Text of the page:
One intriguing but theoretically predicted finding of the study is that more intelligent people are no more or no less likely to value such evolutionarily familiar entities as marriage, family, children, and friends.


American Sociological Association:

Thanks to American Sociological Association for this article.

This press release was posted to serve as a topic for discussion. Please comment below. We try our best to only post press releases that are associated with peer reviewed scientific literature. Critical discussions of the research are appreciated. If you need help finding a link to the original article, please contact us on twitter or via e-mail.

This press release has been viewed 2871 time(s).


Guest Comment
Wed, Feb 24, 2010, 7:39 pm CST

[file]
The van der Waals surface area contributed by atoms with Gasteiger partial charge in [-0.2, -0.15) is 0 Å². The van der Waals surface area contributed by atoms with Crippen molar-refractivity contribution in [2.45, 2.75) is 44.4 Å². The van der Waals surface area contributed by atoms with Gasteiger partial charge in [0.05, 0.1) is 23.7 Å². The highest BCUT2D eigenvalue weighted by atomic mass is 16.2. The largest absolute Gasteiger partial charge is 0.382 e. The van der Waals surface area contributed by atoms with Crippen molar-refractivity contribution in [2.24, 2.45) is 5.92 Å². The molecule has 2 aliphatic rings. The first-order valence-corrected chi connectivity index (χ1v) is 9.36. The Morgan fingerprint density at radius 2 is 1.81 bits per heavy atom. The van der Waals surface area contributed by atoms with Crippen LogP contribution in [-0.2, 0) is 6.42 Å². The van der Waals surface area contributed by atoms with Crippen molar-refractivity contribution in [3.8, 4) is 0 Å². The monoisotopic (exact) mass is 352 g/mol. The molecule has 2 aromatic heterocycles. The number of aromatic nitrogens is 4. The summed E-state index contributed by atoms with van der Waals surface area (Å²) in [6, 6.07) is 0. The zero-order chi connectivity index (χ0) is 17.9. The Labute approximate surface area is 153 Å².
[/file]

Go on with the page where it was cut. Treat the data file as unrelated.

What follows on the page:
Correct me if I am wrong - but wouldn't this study also indicate that higher intelligence women should be on average less sexually exclusive? I just think its an interesting point which seems to have been ignored by the article.

Brian Krueger, PhD
Columbia University Medical Center
Rate Post:

Like 0 Dislike
Thu, Feb 25, 2010, 10:49 am CST
I don't think they're saying women are less sexually exclusive, just that intelligence makes no difference on their exclusivity. I'm not sure you can accurately compare between the sexes here. I think the researchers are doing a good job of not overstating their findings.

Guest Comment
Sun, Apr 04, 2010, 4:05 pm CDT